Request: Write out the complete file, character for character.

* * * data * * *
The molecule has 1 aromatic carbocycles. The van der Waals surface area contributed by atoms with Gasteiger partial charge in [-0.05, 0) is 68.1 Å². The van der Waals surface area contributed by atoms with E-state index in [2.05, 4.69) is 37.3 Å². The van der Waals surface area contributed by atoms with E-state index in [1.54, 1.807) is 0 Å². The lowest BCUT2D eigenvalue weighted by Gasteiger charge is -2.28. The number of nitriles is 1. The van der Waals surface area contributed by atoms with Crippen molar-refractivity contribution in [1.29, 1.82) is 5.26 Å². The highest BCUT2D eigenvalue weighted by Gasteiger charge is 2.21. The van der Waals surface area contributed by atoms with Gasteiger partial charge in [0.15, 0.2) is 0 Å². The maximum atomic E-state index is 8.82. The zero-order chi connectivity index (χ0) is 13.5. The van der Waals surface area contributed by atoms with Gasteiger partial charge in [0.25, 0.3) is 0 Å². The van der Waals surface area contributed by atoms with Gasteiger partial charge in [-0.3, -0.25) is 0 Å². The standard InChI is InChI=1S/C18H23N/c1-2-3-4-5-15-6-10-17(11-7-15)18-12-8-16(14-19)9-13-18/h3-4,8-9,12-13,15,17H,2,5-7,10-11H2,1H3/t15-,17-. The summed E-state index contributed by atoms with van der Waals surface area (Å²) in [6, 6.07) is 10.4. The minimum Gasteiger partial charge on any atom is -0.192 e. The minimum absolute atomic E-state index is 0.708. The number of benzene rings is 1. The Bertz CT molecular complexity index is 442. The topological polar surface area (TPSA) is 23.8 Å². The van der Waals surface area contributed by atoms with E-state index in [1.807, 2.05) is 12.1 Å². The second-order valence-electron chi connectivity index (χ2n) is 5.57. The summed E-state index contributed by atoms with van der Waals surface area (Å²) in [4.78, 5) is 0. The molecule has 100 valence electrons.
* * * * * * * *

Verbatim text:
The molecule has 1 aromatic carbocycles. The van der Waals surface area contributed by atoms with Gasteiger partial charge in [-0.05, 0) is 68.1 Å². The van der Waals surface area contributed by atoms with E-state index in [2.05, 4.69) is 37.3 Å². The van der Waals surface area contributed by atoms with E-state index in [1.54, 1.807) is 0 Å². The lowest BCUT2D eigenvalue weighted by Gasteiger charge is -2.28. The number of nitriles is 1. The van der Waals surface area contributed by atoms with Crippen molar-refractivity contribution in [1.29, 1.82) is 5.26 Å². The highest BCUT2D eigenvalue weighted by Gasteiger charge is 2.21. The van der Waals surface area contributed by atoms with Gasteiger partial charge in [0.15, 0.2) is 0 Å². The maximum atomic E-state index is 8.82. The zero-order chi connectivity index (χ0) is 13.5. The van der Waals surface area contributed by atoms with Gasteiger partial charge in [0.25, 0.3) is 0 Å². The van der Waals surface area contributed by atoms with Gasteiger partial charge in [-0.3, -0.25) is 0 Å². The standard InChI is InChI=1S/C18H23N/c1-2-3-4-5-15-6-10-17(11-7-15)18-12-8-16(14-19)9-13-18/h3-4,8-9,12-13,15,17H,2,5-7,10-11H2,1H3/t15-,17-. The summed E-state index contributed by atoms with van der Waals surface area (Å²) in [6, 6.07) is 10.4. The minimum Gasteiger partial charge on any atom is -0.192 e. The minimum absolute atomic E-state index is 0.708. The number of benzene rings is 1. The Bertz CT molecular complexity index is 442. The topological polar surface area (TPSA) is 23.8 Å². The van der Waals surface area contributed by atoms with E-state index in [1.807, 2.05) is 12.1 Å². The second-order valence-electron chi connectivity index (χ2n) is 5.57. The summed E-state index contributed by atoms with van der Waals surface area (Å²) in [4.78, 5) is 0. The molecule has 100 valence electrons.